While other Sun projects such as OpenSolaris and OpenOffice.org were driven to make forks (Illumos and LibreOffice respectively) under Oracle's new leadership style, MySQL forks are not in the same position. Oracle seems to be relatively committed to the MySQL community, but this hasn't stopped older forks from moving forward. One fork of MySQL that was started over three years ago is just now reaching beta quality according to the developers. This is the Drizzle project, which just released build 1802
- now referred to as Drizzle 7.
The new version of Drizzle includes a much better 'drizzledump' tool, which now has the ability to migrate databases from MySQL to Drizzle without any intermediate files. If it detects a MySQL server it automatically converts the data and structures into Drizzle formats. If it's connected to a Drizzle server it will simply perform a normal dump.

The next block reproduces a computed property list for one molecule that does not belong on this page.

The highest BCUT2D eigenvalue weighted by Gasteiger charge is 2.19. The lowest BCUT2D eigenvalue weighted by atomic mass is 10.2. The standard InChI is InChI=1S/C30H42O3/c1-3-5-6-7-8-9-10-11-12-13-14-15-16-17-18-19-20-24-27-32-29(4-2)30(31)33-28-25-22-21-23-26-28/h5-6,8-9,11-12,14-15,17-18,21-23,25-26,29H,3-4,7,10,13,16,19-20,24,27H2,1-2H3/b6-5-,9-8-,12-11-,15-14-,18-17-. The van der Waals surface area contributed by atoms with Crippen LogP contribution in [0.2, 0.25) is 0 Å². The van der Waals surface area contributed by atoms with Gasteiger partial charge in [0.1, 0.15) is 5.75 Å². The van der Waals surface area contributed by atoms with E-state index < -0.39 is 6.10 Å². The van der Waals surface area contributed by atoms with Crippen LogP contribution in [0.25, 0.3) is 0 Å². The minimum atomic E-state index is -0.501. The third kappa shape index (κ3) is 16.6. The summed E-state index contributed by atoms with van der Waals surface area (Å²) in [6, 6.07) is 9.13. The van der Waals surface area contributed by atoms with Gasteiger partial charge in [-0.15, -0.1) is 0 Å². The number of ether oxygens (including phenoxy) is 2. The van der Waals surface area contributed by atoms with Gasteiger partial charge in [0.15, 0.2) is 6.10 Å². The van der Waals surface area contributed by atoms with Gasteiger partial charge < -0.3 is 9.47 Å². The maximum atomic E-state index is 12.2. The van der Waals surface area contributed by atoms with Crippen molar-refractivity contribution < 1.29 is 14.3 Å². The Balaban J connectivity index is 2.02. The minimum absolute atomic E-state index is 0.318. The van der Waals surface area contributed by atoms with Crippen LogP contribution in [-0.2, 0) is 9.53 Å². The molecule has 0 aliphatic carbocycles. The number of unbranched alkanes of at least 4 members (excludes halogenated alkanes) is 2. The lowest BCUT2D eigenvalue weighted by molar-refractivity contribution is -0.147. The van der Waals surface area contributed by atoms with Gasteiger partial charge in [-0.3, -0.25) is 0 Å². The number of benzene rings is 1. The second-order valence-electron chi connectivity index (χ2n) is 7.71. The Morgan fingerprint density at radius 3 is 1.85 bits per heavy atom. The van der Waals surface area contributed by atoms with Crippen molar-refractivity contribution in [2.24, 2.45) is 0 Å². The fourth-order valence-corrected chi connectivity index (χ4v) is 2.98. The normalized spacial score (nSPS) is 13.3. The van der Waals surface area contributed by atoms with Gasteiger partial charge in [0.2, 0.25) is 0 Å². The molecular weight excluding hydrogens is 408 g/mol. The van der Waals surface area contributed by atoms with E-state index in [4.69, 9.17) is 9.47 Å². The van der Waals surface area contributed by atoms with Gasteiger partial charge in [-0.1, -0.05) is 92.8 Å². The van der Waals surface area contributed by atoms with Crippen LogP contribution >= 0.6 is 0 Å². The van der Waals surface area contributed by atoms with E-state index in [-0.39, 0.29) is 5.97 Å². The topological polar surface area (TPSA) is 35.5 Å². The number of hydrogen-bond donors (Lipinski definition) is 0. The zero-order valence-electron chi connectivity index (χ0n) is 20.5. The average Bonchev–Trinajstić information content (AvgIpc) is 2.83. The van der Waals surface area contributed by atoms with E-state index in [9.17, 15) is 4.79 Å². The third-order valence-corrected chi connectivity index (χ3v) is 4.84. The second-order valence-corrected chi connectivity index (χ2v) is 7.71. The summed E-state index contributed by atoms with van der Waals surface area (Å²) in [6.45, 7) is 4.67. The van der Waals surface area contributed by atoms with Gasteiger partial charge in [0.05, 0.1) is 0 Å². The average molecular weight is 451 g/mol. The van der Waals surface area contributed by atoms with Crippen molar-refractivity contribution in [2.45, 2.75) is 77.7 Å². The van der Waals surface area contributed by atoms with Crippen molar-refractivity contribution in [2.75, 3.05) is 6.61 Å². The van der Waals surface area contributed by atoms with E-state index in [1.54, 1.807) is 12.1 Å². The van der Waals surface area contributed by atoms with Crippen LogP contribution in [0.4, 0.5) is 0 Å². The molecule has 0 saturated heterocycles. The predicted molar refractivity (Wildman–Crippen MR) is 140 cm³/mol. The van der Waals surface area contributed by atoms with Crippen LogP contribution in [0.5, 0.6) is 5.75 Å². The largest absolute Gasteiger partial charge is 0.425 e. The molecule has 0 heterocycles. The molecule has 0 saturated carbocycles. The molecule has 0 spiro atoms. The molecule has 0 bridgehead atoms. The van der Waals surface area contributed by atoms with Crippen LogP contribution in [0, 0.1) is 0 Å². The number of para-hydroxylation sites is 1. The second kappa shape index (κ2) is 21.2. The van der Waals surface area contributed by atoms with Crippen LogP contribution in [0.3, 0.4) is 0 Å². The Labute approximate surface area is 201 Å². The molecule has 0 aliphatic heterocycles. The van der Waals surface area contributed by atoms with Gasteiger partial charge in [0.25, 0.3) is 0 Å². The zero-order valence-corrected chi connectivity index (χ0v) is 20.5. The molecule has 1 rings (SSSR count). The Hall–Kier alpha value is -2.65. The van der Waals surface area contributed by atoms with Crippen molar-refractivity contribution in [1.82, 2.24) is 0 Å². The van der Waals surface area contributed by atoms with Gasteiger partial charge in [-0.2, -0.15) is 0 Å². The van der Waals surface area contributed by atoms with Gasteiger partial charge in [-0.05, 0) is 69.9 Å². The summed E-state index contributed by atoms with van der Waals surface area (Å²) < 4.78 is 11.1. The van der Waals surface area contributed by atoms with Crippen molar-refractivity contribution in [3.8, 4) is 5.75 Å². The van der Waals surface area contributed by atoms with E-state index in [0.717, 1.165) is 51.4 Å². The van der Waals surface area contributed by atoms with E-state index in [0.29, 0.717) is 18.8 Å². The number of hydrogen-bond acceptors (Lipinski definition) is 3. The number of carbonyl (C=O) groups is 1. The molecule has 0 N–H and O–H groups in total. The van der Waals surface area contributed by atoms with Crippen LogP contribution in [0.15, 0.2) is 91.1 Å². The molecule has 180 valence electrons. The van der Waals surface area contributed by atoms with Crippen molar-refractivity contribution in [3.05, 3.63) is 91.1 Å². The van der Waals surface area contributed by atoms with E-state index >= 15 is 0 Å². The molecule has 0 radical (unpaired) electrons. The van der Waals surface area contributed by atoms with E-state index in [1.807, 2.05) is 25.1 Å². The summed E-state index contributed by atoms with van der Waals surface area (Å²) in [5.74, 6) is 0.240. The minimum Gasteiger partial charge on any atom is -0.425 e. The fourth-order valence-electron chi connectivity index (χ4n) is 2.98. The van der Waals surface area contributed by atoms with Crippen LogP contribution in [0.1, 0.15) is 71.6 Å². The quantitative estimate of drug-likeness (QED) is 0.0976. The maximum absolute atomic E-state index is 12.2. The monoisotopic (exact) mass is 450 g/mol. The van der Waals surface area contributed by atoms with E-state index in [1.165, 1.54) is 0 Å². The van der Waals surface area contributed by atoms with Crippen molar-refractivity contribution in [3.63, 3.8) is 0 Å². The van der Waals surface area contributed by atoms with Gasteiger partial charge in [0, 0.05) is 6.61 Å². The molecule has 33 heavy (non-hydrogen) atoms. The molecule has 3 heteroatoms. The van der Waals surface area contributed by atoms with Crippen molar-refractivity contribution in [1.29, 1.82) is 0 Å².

Drizzle 7 also introduces Sphinx-based documentation. In addition, Drizzle has a new feature that allows it to understand MySQL's network protocol. This should make it pretty simple to run MySQL applications with Drizzle after a few minor changes. These features will reach full stability sometime around February 2011.
Drizzle has been slow in its path to beta status, but it was actually ahead of Oracle's current version of MySQL in some ways because Drizzle started using InnoDB as the transactional storage engine before MySQL. Drizzle also supports a variety of scripting languages for stored procedures - much like PostgreSQL. Drizzle is distinguished by its focus on modularity for sections of its functionality.
Drizzle was conceived in order to produce an SQL database that was optimized for cloud and web applications. Developers scraped out all of the non essential code from MySQL and then re-factored the remaining code and migrated it to C++. While Drizzle was initially supported by Sun, most of its core developers are employed by Rackspace now.